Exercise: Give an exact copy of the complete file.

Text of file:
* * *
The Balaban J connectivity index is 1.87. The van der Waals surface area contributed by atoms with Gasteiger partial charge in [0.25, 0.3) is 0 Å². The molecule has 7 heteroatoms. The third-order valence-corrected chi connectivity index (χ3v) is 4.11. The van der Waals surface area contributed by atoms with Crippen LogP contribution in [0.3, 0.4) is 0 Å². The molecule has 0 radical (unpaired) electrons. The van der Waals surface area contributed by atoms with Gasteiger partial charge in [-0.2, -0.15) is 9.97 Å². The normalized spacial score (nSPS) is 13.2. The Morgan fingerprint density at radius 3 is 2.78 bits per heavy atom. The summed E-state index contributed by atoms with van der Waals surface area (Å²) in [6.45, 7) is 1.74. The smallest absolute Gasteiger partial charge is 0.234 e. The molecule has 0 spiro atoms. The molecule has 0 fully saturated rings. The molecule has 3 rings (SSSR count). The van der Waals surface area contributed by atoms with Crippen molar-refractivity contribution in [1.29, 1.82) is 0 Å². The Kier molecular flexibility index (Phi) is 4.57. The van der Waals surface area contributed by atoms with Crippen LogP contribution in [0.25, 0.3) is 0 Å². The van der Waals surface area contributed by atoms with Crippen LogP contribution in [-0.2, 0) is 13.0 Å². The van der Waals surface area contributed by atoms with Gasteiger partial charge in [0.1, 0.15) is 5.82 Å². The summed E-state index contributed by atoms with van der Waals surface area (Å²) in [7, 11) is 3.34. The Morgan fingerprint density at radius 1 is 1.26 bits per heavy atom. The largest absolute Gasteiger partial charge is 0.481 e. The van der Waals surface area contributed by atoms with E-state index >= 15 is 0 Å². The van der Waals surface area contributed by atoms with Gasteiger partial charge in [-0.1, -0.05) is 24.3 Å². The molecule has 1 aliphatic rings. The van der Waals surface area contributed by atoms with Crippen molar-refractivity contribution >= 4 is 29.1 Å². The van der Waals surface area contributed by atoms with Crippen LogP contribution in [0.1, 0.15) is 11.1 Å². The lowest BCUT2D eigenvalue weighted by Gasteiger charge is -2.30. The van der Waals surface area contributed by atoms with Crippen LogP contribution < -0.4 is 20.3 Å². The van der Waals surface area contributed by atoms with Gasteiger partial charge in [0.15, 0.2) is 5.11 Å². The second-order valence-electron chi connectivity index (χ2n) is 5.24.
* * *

The Balaban J connectivity index is 1.87. The van der Waals surface area contributed by atoms with Gasteiger partial charge in [0.25, 0.3) is 0 Å². The molecule has 7 heteroatoms. The third-order valence-corrected chi connectivity index (χ3v) is 4.11. The van der Waals surface area contributed by atoms with Crippen LogP contribution in [0.3, 0.4) is 0 Å². The molecule has 0 radical (unpaired) electrons. The van der Waals surface area contributed by atoms with Gasteiger partial charge in [-0.2, -0.15) is 9.97 Å². The normalized spacial score (nSPS) is 13.2. The Morgan fingerprint density at radius 3 is 2.78 bits per heavy atom. The summed E-state index contributed by atoms with van der Waals surface area (Å²) in [6.45, 7) is 1.74. The smallest absolute Gasteiger partial charge is 0.234 e. The molecule has 0 spiro atoms. The molecule has 0 fully saturated rings. The molecule has 3 rings (SSSR count). The van der Waals surface area contributed by atoms with Crippen molar-refractivity contribution in [1.29, 1.82) is 0 Å². The Kier molecular flexibility index (Phi) is 4.57. The van der Waals surface area contributed by atoms with Crippen LogP contribution in [0.25, 0.3) is 0 Å². The van der Waals surface area contributed by atoms with Crippen LogP contribution in [-0.2, 0) is 13.0 Å². The van der Waals surface area contributed by atoms with Gasteiger partial charge in [0.1, 0.15) is 5.82 Å². The summed E-state index contributed by atoms with van der Waals surface area (Å²) in [7, 11) is 3.34. The Morgan fingerprint density at radius 1 is 1.26 bits per heavy atom. The largest absolute Gasteiger partial charge is 0.481 e. The van der Waals surface area contributed by atoms with E-state index >= 15 is 0 Å². The van der Waals surface area contributed by atoms with Gasteiger partial charge in [-0.1, -0.05) is 24.3 Å². The molecule has 1 aliphatic rings. The van der Waals surface area contributed by atoms with Crippen molar-refractivity contribution >= 4 is 29.1 Å². The van der Waals surface area contributed by atoms with Crippen LogP contribution in [0.1, 0.15) is 11.1 Å². The lowest BCUT2D eigenvalue weighted by Gasteiger charge is -2.30. The van der Waals surface area contributed by atoms with Crippen LogP contribution < -0.4 is 20.3 Å². The van der Waals surface area contributed by atoms with Gasteiger partial charge in [0.15, 0.2) is 5.11 Å². The second-order valence-electron chi connectivity index (χ2n) is 5.24.